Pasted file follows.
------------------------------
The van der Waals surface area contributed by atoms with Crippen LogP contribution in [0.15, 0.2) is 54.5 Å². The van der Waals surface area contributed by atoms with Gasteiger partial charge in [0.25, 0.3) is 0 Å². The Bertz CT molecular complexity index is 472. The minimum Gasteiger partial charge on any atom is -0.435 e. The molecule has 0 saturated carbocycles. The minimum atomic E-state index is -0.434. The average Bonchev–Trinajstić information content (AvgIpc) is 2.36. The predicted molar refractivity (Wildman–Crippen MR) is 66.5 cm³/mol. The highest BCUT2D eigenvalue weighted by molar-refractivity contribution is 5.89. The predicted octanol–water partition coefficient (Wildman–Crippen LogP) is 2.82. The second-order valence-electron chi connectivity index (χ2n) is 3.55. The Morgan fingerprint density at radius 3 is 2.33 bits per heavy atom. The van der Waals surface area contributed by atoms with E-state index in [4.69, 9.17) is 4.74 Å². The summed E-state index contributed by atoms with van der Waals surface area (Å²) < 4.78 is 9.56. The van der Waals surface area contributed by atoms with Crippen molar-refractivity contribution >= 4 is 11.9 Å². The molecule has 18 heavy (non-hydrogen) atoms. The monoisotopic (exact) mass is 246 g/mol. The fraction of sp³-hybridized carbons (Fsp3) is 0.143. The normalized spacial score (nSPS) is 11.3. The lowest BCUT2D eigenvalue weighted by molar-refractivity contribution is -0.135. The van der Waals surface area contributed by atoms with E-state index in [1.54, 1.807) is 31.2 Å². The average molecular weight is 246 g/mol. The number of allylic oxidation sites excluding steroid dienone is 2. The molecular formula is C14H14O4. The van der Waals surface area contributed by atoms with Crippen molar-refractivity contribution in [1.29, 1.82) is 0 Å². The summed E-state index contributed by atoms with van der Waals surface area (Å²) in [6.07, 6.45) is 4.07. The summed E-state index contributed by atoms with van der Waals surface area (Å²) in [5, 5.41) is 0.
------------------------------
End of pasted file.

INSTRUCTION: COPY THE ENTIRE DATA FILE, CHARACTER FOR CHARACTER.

The van der Waals surface area contributed by atoms with Crippen LogP contribution in [0.15, 0.2) is 54.5 Å². The van der Waals surface area contributed by atoms with Gasteiger partial charge in [0.25, 0.3) is 0 Å². The Bertz CT molecular complexity index is 472. The minimum Gasteiger partial charge on any atom is -0.435 e. The molecule has 0 saturated carbocycles. The minimum atomic E-state index is -0.434. The average Bonchev–Trinajstić information content (AvgIpc) is 2.36. The predicted molar refractivity (Wildman–Crippen MR) is 66.5 cm³/mol. The highest BCUT2D eigenvalue weighted by molar-refractivity contribution is 5.89. The predicted octanol–water partition coefficient (Wildman–Crippen LogP) is 2.82. The second-order valence-electron chi connectivity index (χ2n) is 3.55. The Morgan fingerprint density at radius 3 is 2.33 bits per heavy atom. The van der Waals surface area contributed by atoms with E-state index in [4.69, 9.17) is 4.74 Å². The summed E-state index contributed by atoms with van der Waals surface area (Å²) < 4.78 is 9.56. The van der Waals surface area contributed by atoms with Crippen molar-refractivity contribution >= 4 is 11.9 Å². The molecule has 18 heavy (non-hydrogen) atoms. The monoisotopic (exact) mass is 246 g/mol. The fraction of sp³-hybridized carbons (Fsp3) is 0.143. The normalized spacial score (nSPS) is 11.3. The lowest BCUT2D eigenvalue weighted by molar-refractivity contribution is -0.135. The van der Waals surface area contributed by atoms with E-state index in [1.54, 1.807) is 31.2 Å². The average molecular weight is 246 g/mol. The number of allylic oxidation sites excluding steroid dienone is 2. The molecular formula is C14H14O4. The van der Waals surface area contributed by atoms with Crippen molar-refractivity contribution in [1.29, 1.82) is 0 Å². The summed E-state index contributed by atoms with van der Waals surface area (Å²) in [6.07, 6.45) is 4.07. The summed E-state index contributed by atoms with van der Waals surface area (Å²) in [5, 5.41) is 0.